There was no stopping The O'Jays' hit "Love Train," which raced to the top of the charts way back in 1973. FOR THE RECORD, all these years later, The O'Jays are still doing what they love -- and talking about it with our Jim Axelrod:
Nothing says "old school" like The O'Jays. With hit after hit, they practically ruled the R&B radio charts in the 1970s. And while some of the outfits may have fallen out of fashion, their songs stand the test of time.
Still performing after more than half a century together, their vintage days may be behind them. But listen to The O'Jays sing and watch The O'Jays work -- this is no nostalgia act.
Axelrod said, "We've all seen the groups that are the name only, and they're not creating new, fresh moments."
"We're still having moments," said Eddie Levert. "Those hallelujah moments."
At 75 and 74 years old, Levert and Walter Williams -- together with the new kid, Eric Nolan Grant -- are still creating plenty of "hallelujah moments."
Perfectly fitting, since Williams and Levert started singing together in a Canton, Ohio church choir more than 60 years ago. They formed a group, and had some local success.
But Canton didn't change their lives; Philadelphia did.
That's where, in the early 1970s, a post-Motown R&B sound was evolving in a studio run by Kenny Gamble and Leon Huff.
"I have seen them take a song totally apart with just bass, piano, and drums," said Williams. "And then they add all of the sweetness to it with the other instruments, and horns, and strings, and it's unbelievable."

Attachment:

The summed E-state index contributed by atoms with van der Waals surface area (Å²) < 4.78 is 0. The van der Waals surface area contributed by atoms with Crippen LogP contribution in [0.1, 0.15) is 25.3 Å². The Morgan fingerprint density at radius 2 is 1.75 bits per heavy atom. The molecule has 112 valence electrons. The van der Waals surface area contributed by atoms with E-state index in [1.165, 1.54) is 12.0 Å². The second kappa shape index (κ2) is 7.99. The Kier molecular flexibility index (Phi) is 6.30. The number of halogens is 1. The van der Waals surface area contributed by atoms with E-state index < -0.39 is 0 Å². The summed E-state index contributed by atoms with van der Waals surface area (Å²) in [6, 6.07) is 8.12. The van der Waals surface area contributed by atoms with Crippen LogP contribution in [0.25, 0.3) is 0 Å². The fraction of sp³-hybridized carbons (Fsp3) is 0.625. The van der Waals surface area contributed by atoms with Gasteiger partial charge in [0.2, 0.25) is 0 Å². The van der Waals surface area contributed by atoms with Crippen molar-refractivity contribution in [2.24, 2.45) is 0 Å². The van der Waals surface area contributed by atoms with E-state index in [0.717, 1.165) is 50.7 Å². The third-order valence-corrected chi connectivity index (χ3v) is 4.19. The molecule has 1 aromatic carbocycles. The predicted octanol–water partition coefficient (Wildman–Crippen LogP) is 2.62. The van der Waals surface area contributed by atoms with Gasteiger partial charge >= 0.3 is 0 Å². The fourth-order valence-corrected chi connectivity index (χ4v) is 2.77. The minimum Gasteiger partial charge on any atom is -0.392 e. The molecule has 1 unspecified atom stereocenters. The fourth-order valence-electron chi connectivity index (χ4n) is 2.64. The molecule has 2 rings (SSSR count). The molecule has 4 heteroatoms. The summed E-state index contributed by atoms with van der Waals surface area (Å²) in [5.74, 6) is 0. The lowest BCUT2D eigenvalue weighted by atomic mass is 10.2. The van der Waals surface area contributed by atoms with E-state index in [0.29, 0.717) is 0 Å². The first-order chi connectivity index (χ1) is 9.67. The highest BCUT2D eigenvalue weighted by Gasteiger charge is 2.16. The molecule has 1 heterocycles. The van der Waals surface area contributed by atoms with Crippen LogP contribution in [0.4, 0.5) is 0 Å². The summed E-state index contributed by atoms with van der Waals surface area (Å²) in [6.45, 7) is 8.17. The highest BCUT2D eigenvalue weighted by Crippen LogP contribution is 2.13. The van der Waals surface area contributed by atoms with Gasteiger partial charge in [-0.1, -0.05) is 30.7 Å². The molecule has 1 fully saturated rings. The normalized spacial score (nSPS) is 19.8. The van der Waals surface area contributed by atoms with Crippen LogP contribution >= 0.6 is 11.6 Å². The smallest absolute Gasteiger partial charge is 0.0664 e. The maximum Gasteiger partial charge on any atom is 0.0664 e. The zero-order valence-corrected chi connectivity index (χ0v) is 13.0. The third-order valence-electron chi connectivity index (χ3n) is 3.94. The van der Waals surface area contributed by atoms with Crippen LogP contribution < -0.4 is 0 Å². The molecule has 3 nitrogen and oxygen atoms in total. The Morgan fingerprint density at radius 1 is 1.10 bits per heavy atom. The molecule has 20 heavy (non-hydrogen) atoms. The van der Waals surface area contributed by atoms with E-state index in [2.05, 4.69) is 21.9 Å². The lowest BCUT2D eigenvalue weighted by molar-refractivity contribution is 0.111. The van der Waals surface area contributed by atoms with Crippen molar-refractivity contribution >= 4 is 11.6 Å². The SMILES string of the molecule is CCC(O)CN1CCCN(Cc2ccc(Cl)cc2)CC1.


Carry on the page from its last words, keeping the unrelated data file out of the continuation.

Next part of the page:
Gamble & Huff's "Philly sound" polished The O'Jays' mix of sweet soul groove and romantic ballads into 11 gold and four platinum records -- two-dozen Top 10 R&B singles -- and their signature hit: "Love Train," which went to No. 1 on the pop charts in 1973.
Not bad for improvising!
Axelrod asked, "Is it true you didn't step into the recording session with the lyrics fully written?"
"Absolutely," said Williams. "Gamble sat at the console. He didn't have a second verse! And he wrote it right there in the studio."
And 45 years later they're still singing it.
But it hasn't been all bright lights and hit records … it never is. There have also been painful personal challenges.
Since 1983, Walter Williams has battled multiple sclerosis: "If I had gone home, probably would never come out again to work. So I wanted to work through it."
"Work through M.S.?"
"Yeah. I didn't have a choice."
In 2006, Levert's son Gerald, a hit singer himself, died from a prescription drug overdose. Two years later, his son Sean, who'd suffered from heart and lung problems, died as well.
Axelrod asked, "How'd you keep it going through that kind of tragedy, both the boys?"
"There's a lot of people depend on me; I have to stay focused. I'm no good if I fall apart," Levert replied.
Watching all this was Eric Nolan Grant, who's been with Williams and Levert 22 years now.
Grant said, "When I got in the group I thought I was a man, and they couldn't tell me nothing different." Being with them, "I learned how to be a man."
And what happens for Grant when Williams and Levert are done? "It's done. If I don't have Eddie and Walt, you know, the bookends, it's a wrap."
Members of the Rock 'n' Roll Hall of Fame since 2005, The O'Jays know this won't go on forever. However fine their form, it's time that always gets to close the show.
The O'Jays say they've got two years left.
"So, let's just say it's 2020 and you're done. What do you want the legacy to be when people think about The O'Jays?" Axelrod asked.
"When they're on their way home, they should be talkin' about you," Williams laughed. "On my way out, I want them to be talking about me!"
And they still are, all these years later … drawn to The O'Jays by their music and their message.
"At the end of the day," said Levert, "what were we trying to convey? Love is the only thing that matters, man."
For more info:
- The O'Jays (Official site)